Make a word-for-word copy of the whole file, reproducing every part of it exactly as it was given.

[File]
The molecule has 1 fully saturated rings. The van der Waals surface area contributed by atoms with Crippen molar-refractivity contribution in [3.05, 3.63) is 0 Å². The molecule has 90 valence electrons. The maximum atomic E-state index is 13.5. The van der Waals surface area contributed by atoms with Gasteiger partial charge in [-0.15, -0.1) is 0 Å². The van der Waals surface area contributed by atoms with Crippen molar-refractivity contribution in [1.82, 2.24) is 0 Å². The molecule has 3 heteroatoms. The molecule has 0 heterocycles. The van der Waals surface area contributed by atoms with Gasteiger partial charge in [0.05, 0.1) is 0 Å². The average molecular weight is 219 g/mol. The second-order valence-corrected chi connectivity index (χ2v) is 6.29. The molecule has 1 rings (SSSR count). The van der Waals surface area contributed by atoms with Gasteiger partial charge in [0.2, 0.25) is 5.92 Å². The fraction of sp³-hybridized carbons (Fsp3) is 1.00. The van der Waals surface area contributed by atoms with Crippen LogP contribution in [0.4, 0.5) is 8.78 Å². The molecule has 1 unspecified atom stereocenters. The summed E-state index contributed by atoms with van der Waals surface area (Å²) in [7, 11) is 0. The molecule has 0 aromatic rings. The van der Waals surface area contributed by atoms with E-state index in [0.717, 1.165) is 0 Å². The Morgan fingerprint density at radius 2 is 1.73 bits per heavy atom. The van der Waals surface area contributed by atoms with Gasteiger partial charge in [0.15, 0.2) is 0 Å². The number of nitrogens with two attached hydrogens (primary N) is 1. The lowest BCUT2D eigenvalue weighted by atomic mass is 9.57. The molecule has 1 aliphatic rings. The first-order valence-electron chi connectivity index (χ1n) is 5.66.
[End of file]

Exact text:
The molecule has 1 fully saturated rings. The van der Waals surface area contributed by atoms with Crippen molar-refractivity contribution in [3.05, 3.63) is 0 Å². The molecule has 90 valence electrons. The maximum atomic E-state index is 13.5. The van der Waals surface area contributed by atoms with Gasteiger partial charge in [-0.15, -0.1) is 0 Å². The van der Waals surface area contributed by atoms with Crippen molar-refractivity contribution in [1.82, 2.24) is 0 Å². The molecule has 3 heteroatoms. The molecule has 0 heterocycles. The van der Waals surface area contributed by atoms with Gasteiger partial charge in [0.05, 0.1) is 0 Å². The average molecular weight is 219 g/mol. The second-order valence-corrected chi connectivity index (χ2v) is 6.29. The molecule has 1 rings (SSSR count). The van der Waals surface area contributed by atoms with Gasteiger partial charge in [0.2, 0.25) is 5.92 Å². The fraction of sp³-hybridized carbons (Fsp3) is 1.00. The van der Waals surface area contributed by atoms with Crippen LogP contribution in [0.4, 0.5) is 8.78 Å². The molecule has 1 unspecified atom stereocenters. The summed E-state index contributed by atoms with van der Waals surface area (Å²) in [7, 11) is 0. The molecule has 0 aromatic rings. The van der Waals surface area contributed by atoms with E-state index in [0.717, 1.165) is 0 Å². The Morgan fingerprint density at radius 2 is 1.73 bits per heavy atom. The van der Waals surface area contributed by atoms with Gasteiger partial charge in [0.15, 0.2) is 0 Å². The number of nitrogens with two attached hydrogens (primary N) is 1. The lowest BCUT2D eigenvalue weighted by atomic mass is 9.57. The molecule has 1 aliphatic rings. The first-order valence-electron chi connectivity index (χ1n) is 5.66.